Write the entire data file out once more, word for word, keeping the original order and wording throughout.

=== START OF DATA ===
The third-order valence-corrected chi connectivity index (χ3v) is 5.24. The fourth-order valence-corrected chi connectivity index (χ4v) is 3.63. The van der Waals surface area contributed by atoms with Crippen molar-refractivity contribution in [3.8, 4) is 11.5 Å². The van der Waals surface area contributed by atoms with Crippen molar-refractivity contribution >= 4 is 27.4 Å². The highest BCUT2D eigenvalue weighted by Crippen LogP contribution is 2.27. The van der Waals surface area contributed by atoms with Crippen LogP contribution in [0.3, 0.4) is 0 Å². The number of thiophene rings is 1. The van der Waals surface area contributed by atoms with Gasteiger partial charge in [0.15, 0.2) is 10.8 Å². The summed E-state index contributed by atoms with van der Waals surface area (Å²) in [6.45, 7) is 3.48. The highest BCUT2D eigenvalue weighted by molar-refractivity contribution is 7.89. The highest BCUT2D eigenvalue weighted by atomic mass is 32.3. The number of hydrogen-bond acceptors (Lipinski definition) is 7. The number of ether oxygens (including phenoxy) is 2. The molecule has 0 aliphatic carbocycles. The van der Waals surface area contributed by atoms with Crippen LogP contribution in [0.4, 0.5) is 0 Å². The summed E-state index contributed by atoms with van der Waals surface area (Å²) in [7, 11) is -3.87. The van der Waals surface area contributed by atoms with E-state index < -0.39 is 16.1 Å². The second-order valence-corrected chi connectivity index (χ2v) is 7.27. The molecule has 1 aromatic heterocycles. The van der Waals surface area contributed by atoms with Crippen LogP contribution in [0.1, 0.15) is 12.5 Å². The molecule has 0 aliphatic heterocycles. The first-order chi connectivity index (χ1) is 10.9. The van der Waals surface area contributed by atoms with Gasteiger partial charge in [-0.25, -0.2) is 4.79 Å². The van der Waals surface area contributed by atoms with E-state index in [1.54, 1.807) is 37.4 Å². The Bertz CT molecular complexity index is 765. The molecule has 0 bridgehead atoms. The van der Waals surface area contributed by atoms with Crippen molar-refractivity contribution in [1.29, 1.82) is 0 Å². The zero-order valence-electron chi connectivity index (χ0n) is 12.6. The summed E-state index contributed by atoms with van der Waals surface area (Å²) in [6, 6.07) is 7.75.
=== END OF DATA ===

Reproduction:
The third-order valence-corrected chi connectivity index (χ3v) is 5.24. The fourth-order valence-corrected chi connectivity index (χ4v) is 3.63. The van der Waals surface area contributed by atoms with Crippen molar-refractivity contribution in [3.8, 4) is 11.5 Å². The van der Waals surface area contributed by atoms with Crippen molar-refractivity contribution >= 4 is 27.4 Å². The highest BCUT2D eigenvalue weighted by Crippen LogP contribution is 2.27. The van der Waals surface area contributed by atoms with Crippen LogP contribution in [0.3, 0.4) is 0 Å². The number of thiophene rings is 1. The van der Waals surface area contributed by atoms with Gasteiger partial charge in [0.15, 0.2) is 10.8 Å². The summed E-state index contributed by atoms with van der Waals surface area (Å²) in [6.45, 7) is 3.48. The highest BCUT2D eigenvalue weighted by molar-refractivity contribution is 7.89. The highest BCUT2D eigenvalue weighted by atomic mass is 32.3. The number of hydrogen-bond acceptors (Lipinski definition) is 7. The number of ether oxygens (including phenoxy) is 2. The molecule has 0 aliphatic carbocycles. The van der Waals surface area contributed by atoms with Crippen LogP contribution in [0.4, 0.5) is 0 Å². The summed E-state index contributed by atoms with van der Waals surface area (Å²) in [7, 11) is -3.87. The van der Waals surface area contributed by atoms with E-state index < -0.39 is 16.1 Å². The second-order valence-corrected chi connectivity index (χ2v) is 7.27. The molecule has 1 aromatic heterocycles. The van der Waals surface area contributed by atoms with Crippen LogP contribution in [0.1, 0.15) is 12.5 Å². The molecule has 0 aliphatic heterocycles. The first-order chi connectivity index (χ1) is 10.9. The van der Waals surface area contributed by atoms with Gasteiger partial charge in [-0.25, -0.2) is 4.79 Å². The van der Waals surface area contributed by atoms with E-state index in [1.54, 1.807) is 37.4 Å². The Bertz CT molecular complexity index is 765. The molecule has 0 bridgehead atoms. The van der Waals surface area contributed by atoms with Crippen molar-refractivity contribution in [1.29, 1.82) is 0 Å². The zero-order valence-electron chi connectivity index (χ0n) is 12.6. The summed E-state index contributed by atoms with van der Waals surface area (Å²) in [6, 6.07) is 7.75.